White Night: The Novel

In 1973 a couple of friends and I moved up to a farm near Morawhanna, in the Northwest District of Guyana. We were all Guyanese. Three of us – Salvador, Margaret, and I – had just returned from an extended hike, lasting 18 months, through South America, and one thing we knew for certain: Western Civilisation was on a downward slope, and we wanted to escape. Salvador, who had always dreamed of owning and working a farm, managed to get a 99-year lease on a plot of land, and as soon as Margaret gave birth to their daughter Emma, we all took off from Georgetown.

Around the same time, a group of Americans had the very same idea, and moved to an area not too far from where we were in the Northwest. Morawhanna is nearer to the Venezuelan border than Port Kaituma, but the natural geography is much the same: jungle, as far as the eye can see, criss-crossed by creeks. The unrelenting timber industry, quick to denude other parts of the Amazon, had left this area alone. It is to this day a vast, pristine rainforest, inhospitable to humans, no place for softies. To live there is a constant struggle against the elements. As we cleared our spot of land, we battled stinging razor grass, scorpions, vicious mosquitoes, vampire bats. It was tough. I fled a few months later, but Salvador and Margaret continued.

One morning years later, I was sitting in my Alliance Francaise class in Paris when my French teacher, M. Beaulieu, walked in, looked straight at me, and declared: “Something terrible has happened in your country.” That was how I first heard of the Jonestown massacre.

Ever since then, the tragedy has haunted me, and it’s no wonder that after my first few novels were published I decided to take on Jim Jones and his reign of fear. The result was my-as-yet unpublished novel, White Night. My goal in this undertaking was not to simply dramatise the events as they really happened. I wanted this book to be a voyage of discovery, for me as a writer and for my readers, and so the perspective in the book is that of an outsider.

Basically, I asked myself the question: what if Jonestown had been just down the road from Morawhanna: what would we have thought, what would we have done? And so I created the fictional character Zena Vandermeer, a feisty Guyanese travel journalist, who retreats to the rainforest to finally close the door on personal tragedy. As I wrote in my plot summary:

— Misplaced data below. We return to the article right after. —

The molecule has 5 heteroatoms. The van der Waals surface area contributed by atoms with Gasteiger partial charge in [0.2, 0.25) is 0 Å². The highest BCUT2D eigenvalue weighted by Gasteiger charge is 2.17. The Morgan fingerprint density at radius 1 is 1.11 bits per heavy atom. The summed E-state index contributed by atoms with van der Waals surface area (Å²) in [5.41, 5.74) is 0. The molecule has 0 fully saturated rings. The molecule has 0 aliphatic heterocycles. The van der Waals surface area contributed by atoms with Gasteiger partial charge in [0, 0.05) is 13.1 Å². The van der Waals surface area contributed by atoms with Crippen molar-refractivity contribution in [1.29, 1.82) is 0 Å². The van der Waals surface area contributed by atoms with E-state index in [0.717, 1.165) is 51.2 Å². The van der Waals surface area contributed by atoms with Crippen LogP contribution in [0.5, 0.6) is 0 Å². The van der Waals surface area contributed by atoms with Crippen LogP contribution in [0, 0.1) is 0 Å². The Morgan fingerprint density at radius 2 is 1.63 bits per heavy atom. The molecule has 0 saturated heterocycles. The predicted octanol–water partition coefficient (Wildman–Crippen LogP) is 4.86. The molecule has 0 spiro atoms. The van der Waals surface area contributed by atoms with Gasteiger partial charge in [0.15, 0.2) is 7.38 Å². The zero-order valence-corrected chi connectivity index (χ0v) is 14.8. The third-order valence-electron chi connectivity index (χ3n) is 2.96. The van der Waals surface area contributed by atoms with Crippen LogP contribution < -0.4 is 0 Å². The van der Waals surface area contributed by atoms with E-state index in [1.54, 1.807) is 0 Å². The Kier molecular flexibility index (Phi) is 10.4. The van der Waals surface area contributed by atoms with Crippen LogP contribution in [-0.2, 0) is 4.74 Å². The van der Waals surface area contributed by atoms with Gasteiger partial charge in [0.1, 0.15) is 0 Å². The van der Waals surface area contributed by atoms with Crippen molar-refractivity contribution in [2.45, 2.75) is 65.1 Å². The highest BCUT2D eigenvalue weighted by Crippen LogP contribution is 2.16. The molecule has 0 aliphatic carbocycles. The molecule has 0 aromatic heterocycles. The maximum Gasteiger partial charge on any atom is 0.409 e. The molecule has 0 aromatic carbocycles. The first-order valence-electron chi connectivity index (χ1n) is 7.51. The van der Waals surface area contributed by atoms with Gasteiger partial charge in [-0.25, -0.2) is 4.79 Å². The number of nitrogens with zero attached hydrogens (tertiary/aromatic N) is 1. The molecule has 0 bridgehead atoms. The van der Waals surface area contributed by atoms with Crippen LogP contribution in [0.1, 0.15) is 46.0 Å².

Uncanny noises in the night – gunshots, screams, sirens, and a disembodied voice over a loudspeaker – from the nearby Peoples Temple community lead her to suspect that this is no ordinary church. Encouraged by her aunt, an Amerindian who fears that disaster is brewing, Zena decides to investigate: this could be the scoop of her life!
What starts out as an exposé turns into a daring plan of rescue: Zena infiltrates the cult and is drawn into a lethal web of deceit with a paranoid tyrant at its centre.

While in Jonestown, Zena makes a few friends, and when all hell breaks loose on that fateful night in November 1978, she helps a group of people to escape. And so the novel is Zena’s story, not Jim Jones’. I would not do him that honour.

As I researched the background to the Jonestown disaster, I explored the behind-the-scenes story behind the shocking headlines. I learned that this was not the bunch of lunatics as the media would have us believe, but instead a group of ordinary people just as idealistic as I and my friends had been, trapped in a prison from which there was no escape, manipulated by fear and controlled by psycho-terror beyond imagination.

In telling this story I took a few liberties with the truth, and I hope survivors and their relatives will forgive me this. It is, after all, a novel, and so I had to bend some of the facts of the case just a little to fit the story. For instance, I created a henchman for Jim Jones, an evil woman called Barbara, who actually manipulates his paranoia to her own ends. In addition, some of the events that Zena gets caught up in are entirely of my imagination (including an episode with Jones himself, on that fateful night, and a final dramatic twist to the tale). But all this is explained in my end notes, and I am certain that readers will be able to differentiate truth from fiction.

In the end, truth is not “what actually happened” but our true understanding of the characters involved and the motivations behind their actions. Was this really mass suicide, or mass murder? I think this novel leaves no doubt in the reader’s mind: there was no choice.

(Sharon Maas can be reached at sw.maas@gmail.com. Her website – which will include updates on the book – appears here.)